Thursday may have been one of the most eventful days of the Republican campaign so far, but the state of the race in South Carolina didn't change much. Newt Gingrich continues to lead Mitt Romney by 6 points, 35-29, with Ron Paul and Rick Santorum each tied for third at 15%.
Revelations from the Marianne Gingrich interview haven't taken a toll on Newt's image yet. For the first time in our South Carolina tracking this month his favorability is better than Romney's, with 53% of voters holding a positive opinion of him compared to 51% for his chief competitor.
Gingrich's lead with evangelicals held steady today at 40-22 over Romney. He's also doing well with Tea Party voters (46-21), registered Republicans (38-30), voters describing themselves as very conservative (41-21), men (39-27), and voters in the Upstate (36-25).
Romney is leading with non-evangelicals (39-30), independents (30-26), moderates (44-23), and women (32-31). The problem for him is that all of those groups are a minority within the South Carolina Republican electorate.
Both Gingrich (81%) and Romney (79%) have supporters who are pretty firmly committed to them. 81% of Paul's supporters say they'll definitely vote for him as well. Santorum has the voters most likely to abandon him for one of the more viable contenders in the final 36 hours, with 32% of them saying they could end up voting for someone else. Gingrich is the second choice of 45% of Santorum voters open to changing their minds, compared to 22% for Romney.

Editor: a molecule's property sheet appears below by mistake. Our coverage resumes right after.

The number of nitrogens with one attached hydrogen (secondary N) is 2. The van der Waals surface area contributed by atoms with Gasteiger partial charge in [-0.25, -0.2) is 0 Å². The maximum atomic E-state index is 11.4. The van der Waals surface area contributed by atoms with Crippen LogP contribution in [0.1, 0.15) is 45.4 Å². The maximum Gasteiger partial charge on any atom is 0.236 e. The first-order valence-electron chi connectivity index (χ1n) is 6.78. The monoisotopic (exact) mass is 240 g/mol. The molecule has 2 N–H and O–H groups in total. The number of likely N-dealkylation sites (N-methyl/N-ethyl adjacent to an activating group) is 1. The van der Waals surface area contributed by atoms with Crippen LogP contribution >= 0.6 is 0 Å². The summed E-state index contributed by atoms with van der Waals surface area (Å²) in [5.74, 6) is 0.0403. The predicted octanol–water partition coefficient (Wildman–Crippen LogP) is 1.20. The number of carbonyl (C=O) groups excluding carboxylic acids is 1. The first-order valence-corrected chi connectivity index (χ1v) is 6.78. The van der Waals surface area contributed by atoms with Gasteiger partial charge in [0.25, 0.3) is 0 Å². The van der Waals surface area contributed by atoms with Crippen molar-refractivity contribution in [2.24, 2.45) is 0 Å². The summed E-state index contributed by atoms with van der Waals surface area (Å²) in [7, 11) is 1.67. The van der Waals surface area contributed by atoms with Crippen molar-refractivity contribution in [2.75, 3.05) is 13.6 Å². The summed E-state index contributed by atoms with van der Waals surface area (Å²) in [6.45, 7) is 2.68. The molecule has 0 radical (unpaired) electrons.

Things look good for Newt. He has the lead, his support seems to have more room to grow than Romney's, and so far he's not seeing any ill effects from his ex-wife going to the media. It's important to note though that many average South Carolina voters- the non-political junkies- will get their first exposure to the Marianne Gingrich story in the morning paper or on the news sometime tomorrow. That may or may not end up having a big impact on his numbers. But it's important to keep in mind.
Methodological note: Rick Perry, who dropped out, and Buddy Roemer, who's not on the ballot in South Carolina, were both included as response options for the Wednesday interviews of this poll. They were not included in Thursday's interviews, and we reallocated respondents who chose them on Wednesday night to their second choices.
Full results here